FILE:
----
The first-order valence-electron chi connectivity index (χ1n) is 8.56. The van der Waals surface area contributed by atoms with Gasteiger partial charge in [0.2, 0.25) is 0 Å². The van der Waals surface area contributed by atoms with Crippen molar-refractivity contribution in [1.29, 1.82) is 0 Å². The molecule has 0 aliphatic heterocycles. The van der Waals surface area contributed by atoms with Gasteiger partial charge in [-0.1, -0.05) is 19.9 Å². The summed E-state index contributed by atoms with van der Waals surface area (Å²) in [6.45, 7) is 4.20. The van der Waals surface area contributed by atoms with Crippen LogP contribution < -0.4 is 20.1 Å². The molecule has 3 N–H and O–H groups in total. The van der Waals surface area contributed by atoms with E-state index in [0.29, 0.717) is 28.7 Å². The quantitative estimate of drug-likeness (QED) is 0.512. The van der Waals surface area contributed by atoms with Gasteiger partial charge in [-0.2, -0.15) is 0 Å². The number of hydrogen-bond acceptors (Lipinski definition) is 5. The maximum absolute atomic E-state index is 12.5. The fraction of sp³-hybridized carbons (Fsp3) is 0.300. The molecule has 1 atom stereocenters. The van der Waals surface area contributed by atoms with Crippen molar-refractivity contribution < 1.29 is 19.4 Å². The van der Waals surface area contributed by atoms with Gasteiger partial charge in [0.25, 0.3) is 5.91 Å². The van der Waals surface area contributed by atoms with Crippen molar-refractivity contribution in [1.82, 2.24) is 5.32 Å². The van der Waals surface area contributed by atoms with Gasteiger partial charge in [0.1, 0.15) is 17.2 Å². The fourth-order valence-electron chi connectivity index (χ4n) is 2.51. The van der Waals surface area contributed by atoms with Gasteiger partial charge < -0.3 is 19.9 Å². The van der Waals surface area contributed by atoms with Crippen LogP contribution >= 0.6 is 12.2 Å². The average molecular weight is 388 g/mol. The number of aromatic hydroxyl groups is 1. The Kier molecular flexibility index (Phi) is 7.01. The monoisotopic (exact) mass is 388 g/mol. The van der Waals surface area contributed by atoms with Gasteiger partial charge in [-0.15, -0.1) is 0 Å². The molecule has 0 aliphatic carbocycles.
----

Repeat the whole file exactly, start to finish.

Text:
The first-order valence-electron chi connectivity index (χ1n) is 8.56. The van der Waals surface area contributed by atoms with Gasteiger partial charge in [0.2, 0.25) is 0 Å². The van der Waals surface area contributed by atoms with Crippen molar-refractivity contribution in [1.29, 1.82) is 0 Å². The molecule has 0 aliphatic heterocycles. The van der Waals surface area contributed by atoms with Gasteiger partial charge in [-0.1, -0.05) is 19.9 Å². The summed E-state index contributed by atoms with van der Waals surface area (Å²) in [6.45, 7) is 4.20. The van der Waals surface area contributed by atoms with Crippen LogP contribution < -0.4 is 20.1 Å². The molecule has 3 N–H and O–H groups in total. The van der Waals surface area contributed by atoms with E-state index in [0.29, 0.717) is 28.7 Å². The quantitative estimate of drug-likeness (QED) is 0.512. The van der Waals surface area contributed by atoms with Gasteiger partial charge in [-0.2, -0.15) is 0 Å². The number of hydrogen-bond acceptors (Lipinski definition) is 5. The maximum absolute atomic E-state index is 12.5. The fraction of sp³-hybridized carbons (Fsp3) is 0.300. The molecule has 1 atom stereocenters. The van der Waals surface area contributed by atoms with Crippen molar-refractivity contribution < 1.29 is 19.4 Å². The van der Waals surface area contributed by atoms with Gasteiger partial charge in [0.25, 0.3) is 5.91 Å². The van der Waals surface area contributed by atoms with Crippen molar-refractivity contribution in [1.82, 2.24) is 5.32 Å². The van der Waals surface area contributed by atoms with Gasteiger partial charge in [0.1, 0.15) is 17.2 Å². The fourth-order valence-electron chi connectivity index (χ4n) is 2.51. The van der Waals surface area contributed by atoms with Gasteiger partial charge < -0.3 is 19.9 Å². The van der Waals surface area contributed by atoms with Crippen LogP contribution >= 0.6 is 12.2 Å². The average molecular weight is 388 g/mol. The number of aromatic hydroxyl groups is 1. The Kier molecular flexibility index (Phi) is 7.01. The monoisotopic (exact) mass is 388 g/mol. The van der Waals surface area contributed by atoms with Gasteiger partial charge in [-0.15, -0.1) is 0 Å². The molecule has 0 aliphatic carbocycles.